Teens are fervent communicators. Straddling childhood and adulthood, they communicate frequently with a variety of important people in their lives: friends and peers, parents, teachers, coaches, bosses, and a myriad of other adults and institutions. This report examines the tools teens use to communicate, with a particular focus on mobile devices, and then places the use of those tools in the broader context of how teens choose to communicate with people in their lives.
The volume of texting among teens has risen from 50 texts a day in 2009 to 60 texts for the median teen text user. In addition, smartphones are gaining teenage users. Some 23% of all those ages 12-17 say they have a smartphone and ownership is highest among older teens: 31% of those ages 14-17 have a smartphone, compared with just 8% of youth ages 12-13.
- The median number of texts (i.e. the midpoint user in our sample) sent on a typical day by teens 12-17 rose from 50 in 2009 to 60 in 2011.
- Much of this increase occurred among older teens ages 14-17, who went from a median of 60 texts a day to a median of 100 two years later. Boys of all ages also increased their texting volume from a median of 30 texts daily in 2009 to 50 texts in 2011. Black teens showed an increase of a median of 60 texts per day to 80.
- Older girls remain the most enthusiastic texters, with a median of 100 texts a day in 2011, compared with 50 for boys the same age.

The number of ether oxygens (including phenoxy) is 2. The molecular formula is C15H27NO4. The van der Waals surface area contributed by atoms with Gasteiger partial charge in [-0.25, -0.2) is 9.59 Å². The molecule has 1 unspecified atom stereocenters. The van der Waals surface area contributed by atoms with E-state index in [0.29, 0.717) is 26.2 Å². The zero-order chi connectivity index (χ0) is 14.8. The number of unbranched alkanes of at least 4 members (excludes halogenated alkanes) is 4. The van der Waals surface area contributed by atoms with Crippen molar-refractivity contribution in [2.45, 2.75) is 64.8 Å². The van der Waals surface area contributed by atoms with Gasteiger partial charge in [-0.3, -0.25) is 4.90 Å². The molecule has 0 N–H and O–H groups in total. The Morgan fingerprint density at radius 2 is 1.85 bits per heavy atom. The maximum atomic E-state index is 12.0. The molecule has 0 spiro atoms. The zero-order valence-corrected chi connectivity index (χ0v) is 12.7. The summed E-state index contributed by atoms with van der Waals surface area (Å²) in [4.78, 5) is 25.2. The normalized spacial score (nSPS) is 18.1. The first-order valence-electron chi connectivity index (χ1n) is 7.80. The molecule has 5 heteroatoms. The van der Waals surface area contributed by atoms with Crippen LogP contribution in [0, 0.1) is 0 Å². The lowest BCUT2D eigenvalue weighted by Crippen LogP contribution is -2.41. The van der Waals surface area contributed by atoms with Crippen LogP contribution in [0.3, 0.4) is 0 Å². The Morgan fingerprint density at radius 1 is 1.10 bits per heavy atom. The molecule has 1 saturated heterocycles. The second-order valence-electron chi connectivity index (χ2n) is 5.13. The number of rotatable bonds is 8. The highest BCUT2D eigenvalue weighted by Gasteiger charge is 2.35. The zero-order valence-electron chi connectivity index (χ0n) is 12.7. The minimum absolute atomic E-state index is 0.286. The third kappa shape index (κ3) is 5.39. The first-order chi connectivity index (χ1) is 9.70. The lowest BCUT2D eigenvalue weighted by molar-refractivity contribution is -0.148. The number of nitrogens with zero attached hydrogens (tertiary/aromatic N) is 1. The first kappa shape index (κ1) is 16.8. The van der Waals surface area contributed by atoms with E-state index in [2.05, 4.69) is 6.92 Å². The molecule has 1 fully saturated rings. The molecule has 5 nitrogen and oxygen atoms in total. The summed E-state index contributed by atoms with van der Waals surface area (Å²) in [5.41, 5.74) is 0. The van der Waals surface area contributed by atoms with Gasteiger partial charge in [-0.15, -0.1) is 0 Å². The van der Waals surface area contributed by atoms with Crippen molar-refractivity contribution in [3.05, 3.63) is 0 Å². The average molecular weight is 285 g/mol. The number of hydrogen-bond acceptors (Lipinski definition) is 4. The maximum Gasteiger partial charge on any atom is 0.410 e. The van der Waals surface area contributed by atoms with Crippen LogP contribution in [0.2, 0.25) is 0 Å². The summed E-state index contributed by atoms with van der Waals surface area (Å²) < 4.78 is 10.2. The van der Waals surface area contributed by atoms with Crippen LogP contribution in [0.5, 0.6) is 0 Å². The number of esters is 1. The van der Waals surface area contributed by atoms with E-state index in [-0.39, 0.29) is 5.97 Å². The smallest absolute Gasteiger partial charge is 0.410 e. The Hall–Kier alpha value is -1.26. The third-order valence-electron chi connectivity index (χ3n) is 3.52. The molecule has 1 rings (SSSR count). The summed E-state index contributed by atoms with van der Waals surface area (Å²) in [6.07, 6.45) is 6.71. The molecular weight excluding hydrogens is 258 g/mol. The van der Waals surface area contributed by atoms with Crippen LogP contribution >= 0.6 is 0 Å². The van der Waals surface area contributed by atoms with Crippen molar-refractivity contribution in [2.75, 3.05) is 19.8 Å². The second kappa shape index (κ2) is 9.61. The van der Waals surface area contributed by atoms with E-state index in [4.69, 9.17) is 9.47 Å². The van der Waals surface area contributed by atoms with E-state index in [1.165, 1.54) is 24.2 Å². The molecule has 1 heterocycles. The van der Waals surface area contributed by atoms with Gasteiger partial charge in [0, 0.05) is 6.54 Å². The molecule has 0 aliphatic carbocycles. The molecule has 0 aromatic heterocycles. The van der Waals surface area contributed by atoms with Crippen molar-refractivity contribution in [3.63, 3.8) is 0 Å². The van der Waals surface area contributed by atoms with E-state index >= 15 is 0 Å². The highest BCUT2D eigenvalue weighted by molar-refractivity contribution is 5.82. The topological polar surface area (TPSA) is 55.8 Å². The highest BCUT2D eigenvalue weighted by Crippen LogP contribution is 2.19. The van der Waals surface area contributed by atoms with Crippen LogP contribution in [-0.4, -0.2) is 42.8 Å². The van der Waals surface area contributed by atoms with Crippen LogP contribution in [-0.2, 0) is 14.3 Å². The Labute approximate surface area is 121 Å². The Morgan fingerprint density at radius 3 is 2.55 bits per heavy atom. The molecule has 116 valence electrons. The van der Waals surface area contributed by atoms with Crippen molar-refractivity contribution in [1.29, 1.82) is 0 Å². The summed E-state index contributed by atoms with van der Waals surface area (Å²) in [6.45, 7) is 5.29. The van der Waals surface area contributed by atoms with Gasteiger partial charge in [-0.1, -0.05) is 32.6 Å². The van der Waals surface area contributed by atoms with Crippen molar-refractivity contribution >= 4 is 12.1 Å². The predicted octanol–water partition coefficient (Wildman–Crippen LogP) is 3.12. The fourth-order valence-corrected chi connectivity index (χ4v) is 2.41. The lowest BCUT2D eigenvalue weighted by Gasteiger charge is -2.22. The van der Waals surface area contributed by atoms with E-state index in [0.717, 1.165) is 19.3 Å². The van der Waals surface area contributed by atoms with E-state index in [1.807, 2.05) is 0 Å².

- 63% of all teens say they exchange text messages every day with people in their lives. This far surpasses the frequency with which they pick other forms of daily communication, including phone calling by cell phone (39% do that with others every day), face-to-face socializing outside of school (35%), social network site messaging (29%), instant messaging (22%), talking on landlines (19%) and emailing (6%).
- 14% of all teens say they talk daily with friends on a landline, down from 30% who said so in 2009. Nearly a third (31%) of teens say they never talk on a landline with friends (or report that they cannot do so).
- 26% of all teens (including those with and without cell phones) say they talk daily with friends on their cell phone, down from 38% of teens in 2009.
- Smartphones are gaining teenage users. Some 23% of all those ages 12-17 say they have a smartphone and ownership is highest among older teens: 31% of those ages 14-17 have a smartphone, compared with just 8% of youth ages 12-13. There are no differences in ownership of smartphones versus regular cell phones by race, ethnicity, or income. Teens whose parents have a college education are slightly more likely than teens whose parents have a high school diploma or less to have a smartphone (26% vs. 19%).
- Overall, 77% of those ages 12-17 have a cell phone. The percentage of younger teens ages 12 and 13 with cell phones has declined slightly since 2009; 57% of younger teens owned cell phones in 2011, compared with 66% in 2009.